• Guaranteed shipping times make Prime attractive to sellers and customers alike. 
    • FBA and Prime enable me to access millions of customers and compete with big-box stores and large brands worldwide by giving me access to the same shipping speeds at prices I can afford. 
    • If Amazon cannot integrate FBA with Prime, how would I qualify for Prime? I cannot rely on USPS or other fulfillment services to meet the deadlines and integrate with my Amazon as seamlessly and affordably as FBA. 
    • If Amazon cannot offer FBA to small businesses like mine, who will be left selling on Prime? Just Amazon and other big businesses.

Data Privacy

Did you know it’s been over 20 years since the Federal Trade Commission recommended that Congress pass data privacy legislation? Today, with digital ads and email marketing, so many small businesses have data from customers that cross state lines. It’s clear Congress has failed to act; consumers are left without basic data protections, and small businesses like yours lack clear rules of the road. As states pass data privacy laws, small businesses like yours face the mounting costs of tracking and ensuring compliance with these various laws.

Small businesses need Congress to pass a comprehensive U.S. data privacy law that is easy for small businesses to comply with and protects data-driven small business digital tools like online advertising. If thoughtfully crafted, privacy legislation could enact important consumer data protections without creating unnecessary hurdles to innovation and small business operations.  

However, the recently introduced American Privacy Rights Act fails to create a single national privacy law and overregulates the collection and use of data online. 

At APRA’s heart is a blanket limitation on data collection to the minimum amount necessary to provide a product or service, prohibiting other uses such as communicating sales, determining where to open a new location, or marketing emails recommending a new product. If passed, APRA would make it harder for many small businesses to know and communicate with their customers and make every small business’s digital advertising more expensive and less effective.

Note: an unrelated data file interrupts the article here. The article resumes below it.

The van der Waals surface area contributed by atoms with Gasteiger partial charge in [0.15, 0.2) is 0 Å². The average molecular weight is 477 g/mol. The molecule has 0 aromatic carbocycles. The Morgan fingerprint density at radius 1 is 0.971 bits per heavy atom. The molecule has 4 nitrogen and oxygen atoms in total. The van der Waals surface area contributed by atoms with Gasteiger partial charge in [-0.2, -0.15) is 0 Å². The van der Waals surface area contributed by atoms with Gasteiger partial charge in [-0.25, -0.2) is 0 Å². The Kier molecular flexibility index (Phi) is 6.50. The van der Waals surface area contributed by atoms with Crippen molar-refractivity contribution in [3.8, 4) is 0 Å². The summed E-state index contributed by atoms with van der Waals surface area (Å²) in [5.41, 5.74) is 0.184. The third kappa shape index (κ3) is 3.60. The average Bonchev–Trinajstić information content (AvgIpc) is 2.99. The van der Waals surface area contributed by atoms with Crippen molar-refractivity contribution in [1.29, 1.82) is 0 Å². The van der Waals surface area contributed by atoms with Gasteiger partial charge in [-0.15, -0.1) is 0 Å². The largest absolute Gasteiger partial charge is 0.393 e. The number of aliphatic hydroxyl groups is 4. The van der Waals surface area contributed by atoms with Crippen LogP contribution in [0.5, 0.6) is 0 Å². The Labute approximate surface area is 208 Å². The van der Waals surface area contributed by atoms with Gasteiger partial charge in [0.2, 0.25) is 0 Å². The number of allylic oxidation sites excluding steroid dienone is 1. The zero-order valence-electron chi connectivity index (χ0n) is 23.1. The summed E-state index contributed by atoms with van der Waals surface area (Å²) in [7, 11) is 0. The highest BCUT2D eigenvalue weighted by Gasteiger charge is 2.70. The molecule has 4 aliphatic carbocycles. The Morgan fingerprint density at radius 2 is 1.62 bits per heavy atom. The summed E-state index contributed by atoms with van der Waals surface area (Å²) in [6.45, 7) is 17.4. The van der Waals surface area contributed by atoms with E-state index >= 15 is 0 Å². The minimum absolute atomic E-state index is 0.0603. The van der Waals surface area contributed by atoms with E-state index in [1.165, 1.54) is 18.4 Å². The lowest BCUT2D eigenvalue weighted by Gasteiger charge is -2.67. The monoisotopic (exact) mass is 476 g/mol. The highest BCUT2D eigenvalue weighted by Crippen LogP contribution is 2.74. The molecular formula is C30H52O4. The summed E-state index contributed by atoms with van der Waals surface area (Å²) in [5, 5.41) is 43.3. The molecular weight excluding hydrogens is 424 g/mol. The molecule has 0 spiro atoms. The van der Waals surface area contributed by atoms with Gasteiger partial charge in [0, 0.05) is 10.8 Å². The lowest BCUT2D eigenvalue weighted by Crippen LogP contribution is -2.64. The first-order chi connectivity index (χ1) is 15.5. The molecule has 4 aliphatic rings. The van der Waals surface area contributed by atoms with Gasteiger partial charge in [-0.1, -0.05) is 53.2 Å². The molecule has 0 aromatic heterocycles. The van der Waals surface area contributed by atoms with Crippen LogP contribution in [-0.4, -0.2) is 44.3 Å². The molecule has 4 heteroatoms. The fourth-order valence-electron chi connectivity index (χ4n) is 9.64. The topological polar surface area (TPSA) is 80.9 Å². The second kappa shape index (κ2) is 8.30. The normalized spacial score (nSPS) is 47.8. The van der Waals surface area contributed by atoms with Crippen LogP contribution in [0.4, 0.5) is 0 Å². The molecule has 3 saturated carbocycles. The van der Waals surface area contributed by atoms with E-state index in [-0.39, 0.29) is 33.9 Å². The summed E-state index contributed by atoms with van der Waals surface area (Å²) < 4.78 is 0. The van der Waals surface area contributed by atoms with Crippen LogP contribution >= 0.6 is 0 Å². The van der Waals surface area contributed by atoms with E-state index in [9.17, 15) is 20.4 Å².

APRA also creates significant legal risk by introducing a private right of action. As The Wall Street Journal recently covered, private rights of action often lead to frivolous lawsuits that threaten small businesses with hundreds of thousands of dollars in fines or a quick settlement for significantly less. 

Small businesses need a single, balanced privacy law that protects consumers’ sensitive data without overregulating data and its critically important role in small business advertising, marketing, and operations. 

Sample Small Business Talking Points: 

  • I support a single national data privacy law. 
  • Congress has failed to act, and individual states like California, Colorado, Connecticut, Iowa, Indiana, Tennessee, Montana, Texas, Florida, Utah, and Virginia, have passed their own data privacy laws, and more states consider data privacy bills every day. 
  • Some state privacy laws, such as Maryland’s recently passed law, overregulate the collection and use of data for advertising purposes. 
  • In today’s digital economy, my customers cross state lines, and I just don’t have the time, money, and expertise to track several different privacy laws.
  • Unlike large corporations, my business doesn’t have the resources to hire lawyers and comply with every nuance of these confusing, differing data privacy laws. It is just plain unsustainable, and this patchwork of laws risks putting many companies like mine out of business.